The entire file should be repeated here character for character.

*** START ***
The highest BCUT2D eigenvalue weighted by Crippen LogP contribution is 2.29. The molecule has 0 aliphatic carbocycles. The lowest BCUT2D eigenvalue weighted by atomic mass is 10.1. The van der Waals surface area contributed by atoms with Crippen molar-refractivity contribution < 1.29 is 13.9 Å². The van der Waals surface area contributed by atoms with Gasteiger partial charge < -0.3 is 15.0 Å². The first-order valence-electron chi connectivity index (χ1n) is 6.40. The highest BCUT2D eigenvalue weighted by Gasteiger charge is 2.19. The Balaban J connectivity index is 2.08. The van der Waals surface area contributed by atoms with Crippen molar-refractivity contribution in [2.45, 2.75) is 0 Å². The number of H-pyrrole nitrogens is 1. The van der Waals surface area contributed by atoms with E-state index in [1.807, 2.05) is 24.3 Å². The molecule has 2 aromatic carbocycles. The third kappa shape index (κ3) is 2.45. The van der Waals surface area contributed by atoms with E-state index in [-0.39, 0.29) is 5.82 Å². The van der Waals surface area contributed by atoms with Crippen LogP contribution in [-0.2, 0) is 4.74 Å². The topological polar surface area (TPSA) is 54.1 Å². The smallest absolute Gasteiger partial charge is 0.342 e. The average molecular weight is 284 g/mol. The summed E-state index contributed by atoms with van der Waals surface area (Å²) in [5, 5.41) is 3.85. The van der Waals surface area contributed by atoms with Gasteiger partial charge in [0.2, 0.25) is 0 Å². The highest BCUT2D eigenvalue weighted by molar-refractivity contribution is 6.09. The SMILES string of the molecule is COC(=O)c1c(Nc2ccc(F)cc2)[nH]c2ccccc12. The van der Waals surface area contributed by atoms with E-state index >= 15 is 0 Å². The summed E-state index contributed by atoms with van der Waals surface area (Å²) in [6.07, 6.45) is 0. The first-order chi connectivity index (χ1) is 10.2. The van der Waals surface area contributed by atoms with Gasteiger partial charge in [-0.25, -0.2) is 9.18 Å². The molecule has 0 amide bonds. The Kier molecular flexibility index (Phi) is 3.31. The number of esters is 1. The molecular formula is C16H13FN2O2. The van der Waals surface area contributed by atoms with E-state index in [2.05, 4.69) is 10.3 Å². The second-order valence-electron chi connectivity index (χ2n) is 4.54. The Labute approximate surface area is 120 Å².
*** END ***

The highest BCUT2D eigenvalue weighted by Crippen LogP contribution is 2.29. The molecule has 0 aliphatic carbocycles. The lowest BCUT2D eigenvalue weighted by atomic mass is 10.1. The van der Waals surface area contributed by atoms with Crippen molar-refractivity contribution < 1.29 is 13.9 Å². The van der Waals surface area contributed by atoms with Gasteiger partial charge < -0.3 is 15.0 Å². The first-order valence-electron chi connectivity index (χ1n) is 6.40. The highest BCUT2D eigenvalue weighted by Gasteiger charge is 2.19. The Balaban J connectivity index is 2.08. The van der Waals surface area contributed by atoms with Crippen molar-refractivity contribution in [2.45, 2.75) is 0 Å². The number of H-pyrrole nitrogens is 1. The van der Waals surface area contributed by atoms with E-state index in [1.807, 2.05) is 24.3 Å². The molecule has 2 aromatic carbocycles. The third kappa shape index (κ3) is 2.45. The van der Waals surface area contributed by atoms with E-state index in [-0.39, 0.29) is 5.82 Å². The van der Waals surface area contributed by atoms with Crippen LogP contribution in [-0.2, 0) is 4.74 Å². The topological polar surface area (TPSA) is 54.1 Å². The smallest absolute Gasteiger partial charge is 0.342 e. The average molecular weight is 284 g/mol. The summed E-state index contributed by atoms with van der Waals surface area (Å²) in [5, 5.41) is 3.85. The van der Waals surface area contributed by atoms with Gasteiger partial charge in [0.2, 0.25) is 0 Å². The highest BCUT2D eigenvalue weighted by molar-refractivity contribution is 6.09. The SMILES string of the molecule is COC(=O)c1c(Nc2ccc(F)cc2)[nH]c2ccccc12. The van der Waals surface area contributed by atoms with E-state index >= 15 is 0 Å². The summed E-state index contributed by atoms with van der Waals surface area (Å²) in [6.07, 6.45) is 0. The first-order chi connectivity index (χ1) is 10.2. The van der Waals surface area contributed by atoms with Gasteiger partial charge in [-0.25, -0.2) is 9.18 Å². The molecule has 0 amide bonds. The Kier molecular flexibility index (Phi) is 3.31. The number of esters is 1. The molecular formula is C16H13FN2O2. The van der Waals surface area contributed by atoms with E-state index in [2.05, 4.69) is 10.3 Å². The second-order valence-electron chi connectivity index (χ2n) is 4.54. The Labute approximate surface area is 120 Å².